Inflammatory mediators contribute significantly to the induction and progression of cardiovascular diseases such as atherosclerosis and acute myocardial infarction (AMI). A mediator that has been shown to play a crucial role in both cardiovascular events is group-II secretory phospholipase A2 (sPLA2-II), as this mediator has been suggested to modulate atherosclerotic plaque formation, for example by increasing the accumulation of intracellular lipids in macrophages and stimulating the formation of foam cells. Furthermore, increased levels of sPLA2-II in the blood form a risk marker for the development of complications of coronary artery disease. In line with this, we recently found that extracellular sPLA 2-II is more abundantly present in the extracellular matrix of atherosclerotic culprit lesions of coronary arteries in patients who developed AMI than in those of patients with stable or unstable angina pectoris. Another important feature of sPLA2-II is its ability to bind to and hydrolyze membrane phospholipids. Notably, sPLA2-II cannot bind to the tightly packed hydrophobic phospholipids in the outer leaflet of a normal membrane, but only to the disarranged or flip-flopped membranes of damaged cells, as is the case in ischemic jeopardized cardiomyocytes. Interestingly, we recently have observed that sPLA2-II cannot only bind to reversible damaged cardiomyocytes but also induces these cells to die, partly by potentiating binding of C-reactive protein and thus inducing an inflammatory response in the ischemically challenged heart. This review will discuss the pros and cons of therapy with inhibitors of sPLA2-II to prevent complications of the process of atherosclerosis, and/or to limit the amount of cell death of cardiomyocytes subsequent to AMI.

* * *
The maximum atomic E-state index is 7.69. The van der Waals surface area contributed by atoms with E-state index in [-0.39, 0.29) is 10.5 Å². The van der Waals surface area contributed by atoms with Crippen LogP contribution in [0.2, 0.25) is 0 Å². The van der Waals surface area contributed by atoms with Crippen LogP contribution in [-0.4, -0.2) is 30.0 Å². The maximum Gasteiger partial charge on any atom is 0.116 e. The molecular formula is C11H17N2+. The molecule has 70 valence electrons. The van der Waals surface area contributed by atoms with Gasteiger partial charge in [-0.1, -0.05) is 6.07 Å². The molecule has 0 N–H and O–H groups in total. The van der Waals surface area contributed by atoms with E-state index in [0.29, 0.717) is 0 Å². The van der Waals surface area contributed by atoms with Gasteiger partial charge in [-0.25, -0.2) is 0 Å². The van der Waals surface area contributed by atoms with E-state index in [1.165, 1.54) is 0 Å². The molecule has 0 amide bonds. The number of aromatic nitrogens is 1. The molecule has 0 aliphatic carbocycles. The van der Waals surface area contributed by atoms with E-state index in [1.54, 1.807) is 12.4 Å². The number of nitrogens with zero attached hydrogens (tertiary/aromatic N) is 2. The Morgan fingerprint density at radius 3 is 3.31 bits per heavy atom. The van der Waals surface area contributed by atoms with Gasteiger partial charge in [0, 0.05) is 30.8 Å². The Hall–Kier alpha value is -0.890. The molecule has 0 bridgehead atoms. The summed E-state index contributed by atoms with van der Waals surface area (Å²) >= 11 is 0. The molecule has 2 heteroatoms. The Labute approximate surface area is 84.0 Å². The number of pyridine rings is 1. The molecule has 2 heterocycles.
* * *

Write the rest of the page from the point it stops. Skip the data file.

Keywords: acute myocardial infarction, atherosclerotic lesions, phospholipid, Vascular Smooth Muscle Cells, polymorphonuclear neutrophils (PMN)
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